The Monocoupe was one of only three airplanes built completely in St. Louis by Lambert Aircraft Corporation. Lindbergh donated it to the Missouri History Museum in 1940.

 

Goodbye, Goodyear blimp

Tuesday, October 15th, 2013

I had a chance to say goodbye this morning to what, for many of us, feels like an old friend. N3A, the Spirit of Goodyear–one of the company’s three blimps and the one traditionally based in Akron, Ohio–was on her farewell tour. The airship has left Ohio for the last time, and was passing through Frederick, Maryland, on her way to Florida. There, in a few months, she’ll be decommissioned.

Goodbye Goodyear blimp

The Spirit of Goodyear in thick fog.

Thanks to recent rains, the ground here has been pretty wet. Combined with a narrow temperature/dew point spread and calm winds overnight, morning fog at the airport was guaranteed. At 8:45, you barely could see the blimp, moored in the airport’s infield.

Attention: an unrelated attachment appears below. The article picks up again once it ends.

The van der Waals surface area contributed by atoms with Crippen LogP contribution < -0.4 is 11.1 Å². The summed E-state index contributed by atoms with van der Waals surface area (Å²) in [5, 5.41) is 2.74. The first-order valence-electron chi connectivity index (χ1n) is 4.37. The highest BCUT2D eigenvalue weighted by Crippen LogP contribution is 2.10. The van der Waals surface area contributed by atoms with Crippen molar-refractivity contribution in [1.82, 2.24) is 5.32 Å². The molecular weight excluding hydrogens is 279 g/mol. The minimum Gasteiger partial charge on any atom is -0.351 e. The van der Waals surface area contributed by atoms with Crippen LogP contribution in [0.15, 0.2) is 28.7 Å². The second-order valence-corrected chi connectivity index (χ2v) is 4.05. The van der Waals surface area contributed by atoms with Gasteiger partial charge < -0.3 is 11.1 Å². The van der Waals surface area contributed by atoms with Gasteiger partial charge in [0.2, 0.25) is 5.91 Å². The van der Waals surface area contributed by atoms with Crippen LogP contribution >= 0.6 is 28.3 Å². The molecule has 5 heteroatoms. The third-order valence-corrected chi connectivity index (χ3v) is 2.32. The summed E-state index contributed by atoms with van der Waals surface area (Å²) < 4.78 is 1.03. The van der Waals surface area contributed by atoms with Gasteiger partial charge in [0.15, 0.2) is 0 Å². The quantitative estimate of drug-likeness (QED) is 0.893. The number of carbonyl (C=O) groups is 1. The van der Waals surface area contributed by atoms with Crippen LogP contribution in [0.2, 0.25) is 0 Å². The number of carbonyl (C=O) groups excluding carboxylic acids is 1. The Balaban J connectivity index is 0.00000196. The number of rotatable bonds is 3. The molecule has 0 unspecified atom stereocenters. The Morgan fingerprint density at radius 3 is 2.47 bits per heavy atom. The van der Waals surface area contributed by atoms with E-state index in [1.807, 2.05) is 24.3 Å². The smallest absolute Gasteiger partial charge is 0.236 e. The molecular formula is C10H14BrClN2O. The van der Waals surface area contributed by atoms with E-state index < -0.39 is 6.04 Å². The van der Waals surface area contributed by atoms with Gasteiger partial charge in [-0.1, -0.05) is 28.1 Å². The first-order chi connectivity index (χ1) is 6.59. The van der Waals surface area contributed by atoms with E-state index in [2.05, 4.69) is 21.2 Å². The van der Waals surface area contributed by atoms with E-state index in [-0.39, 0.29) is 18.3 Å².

When the fog begins to lift, it lifts quickly.

When the fog begins to lift, it lifts quickly.

A few minutes later, the fog began to lift. It lifted so quickly that you could watch it go.

As soon as the fog lifted, N3A did too--headed to Florida and eventual decommissioning.

As soon as the fog lifted, N3A did too–headed to Florida and eventual decommissioning.

The Spirit of Goodyear followed soon after, soaring skyward toward the southwest. (I’m sure the crew had to circumnavigate the Baltimore/Washington Class B airspace, just like the rest of us do.) Yes, there will be a new airship next year, but it won’t be a blimp–it will be a zeppelin. “The Goodyear Zeppelin”–that’s going to take some getting used to.

 

Around the world, by the numbers

Friday, October 4th, 2013

Many of you have asked for statistics about the trip, and some of them are starting to come in: